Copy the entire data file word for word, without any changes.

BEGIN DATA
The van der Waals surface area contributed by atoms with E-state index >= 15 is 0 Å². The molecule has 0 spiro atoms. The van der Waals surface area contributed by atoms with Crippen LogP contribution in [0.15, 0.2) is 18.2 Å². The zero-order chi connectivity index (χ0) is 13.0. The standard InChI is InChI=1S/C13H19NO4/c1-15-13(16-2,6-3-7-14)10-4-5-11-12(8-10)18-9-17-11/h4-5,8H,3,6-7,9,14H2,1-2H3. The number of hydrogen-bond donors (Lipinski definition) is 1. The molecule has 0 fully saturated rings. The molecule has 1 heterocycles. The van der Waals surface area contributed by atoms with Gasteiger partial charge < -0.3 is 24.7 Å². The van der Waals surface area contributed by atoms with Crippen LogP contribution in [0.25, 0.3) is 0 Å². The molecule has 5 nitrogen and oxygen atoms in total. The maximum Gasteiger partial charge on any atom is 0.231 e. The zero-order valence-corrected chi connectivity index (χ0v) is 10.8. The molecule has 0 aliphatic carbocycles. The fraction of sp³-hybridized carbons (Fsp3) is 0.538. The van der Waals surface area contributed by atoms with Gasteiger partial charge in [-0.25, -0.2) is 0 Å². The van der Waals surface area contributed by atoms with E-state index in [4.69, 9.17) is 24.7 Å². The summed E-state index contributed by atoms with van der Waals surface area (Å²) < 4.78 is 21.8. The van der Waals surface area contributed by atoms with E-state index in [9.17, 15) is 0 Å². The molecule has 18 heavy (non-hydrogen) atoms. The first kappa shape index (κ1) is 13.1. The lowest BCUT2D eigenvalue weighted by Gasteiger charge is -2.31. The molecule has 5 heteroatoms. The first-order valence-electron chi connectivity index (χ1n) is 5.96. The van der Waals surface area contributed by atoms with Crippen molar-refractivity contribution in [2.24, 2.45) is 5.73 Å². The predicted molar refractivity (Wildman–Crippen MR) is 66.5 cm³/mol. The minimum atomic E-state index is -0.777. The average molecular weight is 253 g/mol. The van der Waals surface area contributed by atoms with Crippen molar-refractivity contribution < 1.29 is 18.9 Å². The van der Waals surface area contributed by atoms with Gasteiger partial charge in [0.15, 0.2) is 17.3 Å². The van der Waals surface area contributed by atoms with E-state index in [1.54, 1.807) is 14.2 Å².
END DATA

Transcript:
The van der Waals surface area contributed by atoms with E-state index >= 15 is 0 Å². The molecule has 0 spiro atoms. The van der Waals surface area contributed by atoms with Crippen LogP contribution in [0.15, 0.2) is 18.2 Å². The zero-order chi connectivity index (χ0) is 13.0. The standard InChI is InChI=1S/C13H19NO4/c1-15-13(16-2,6-3-7-14)10-4-5-11-12(8-10)18-9-17-11/h4-5,8H,3,6-7,9,14H2,1-2H3. The number of hydrogen-bond donors (Lipinski definition) is 1. The molecule has 0 fully saturated rings. The molecule has 1 heterocycles. The van der Waals surface area contributed by atoms with Gasteiger partial charge < -0.3 is 24.7 Å². The van der Waals surface area contributed by atoms with Crippen LogP contribution in [0.25, 0.3) is 0 Å². The molecule has 5 nitrogen and oxygen atoms in total. The maximum Gasteiger partial charge on any atom is 0.231 e. The zero-order valence-corrected chi connectivity index (χ0v) is 10.8. The molecule has 0 aliphatic carbocycles. The fraction of sp³-hybridized carbons (Fsp3) is 0.538. The van der Waals surface area contributed by atoms with Gasteiger partial charge in [-0.25, -0.2) is 0 Å². The van der Waals surface area contributed by atoms with E-state index in [4.69, 9.17) is 24.7 Å². The summed E-state index contributed by atoms with van der Waals surface area (Å²) < 4.78 is 21.8. The van der Waals surface area contributed by atoms with E-state index in [9.17, 15) is 0 Å². The molecule has 18 heavy (non-hydrogen) atoms. The first kappa shape index (κ1) is 13.1. The lowest BCUT2D eigenvalue weighted by Gasteiger charge is -2.31. The molecule has 5 heteroatoms. The first-order valence-electron chi connectivity index (χ1n) is 5.96. The van der Waals surface area contributed by atoms with Crippen molar-refractivity contribution in [2.24, 2.45) is 5.73 Å². The predicted molar refractivity (Wildman–Crippen MR) is 66.5 cm³/mol. The minimum atomic E-state index is -0.777. The average molecular weight is 253 g/mol. The van der Waals surface area contributed by atoms with Crippen molar-refractivity contribution < 1.29 is 18.9 Å². The van der Waals surface area contributed by atoms with Gasteiger partial charge in [0.15, 0.2) is 17.3 Å². The van der Waals surface area contributed by atoms with E-state index in [1.54, 1.807) is 14.2 Å².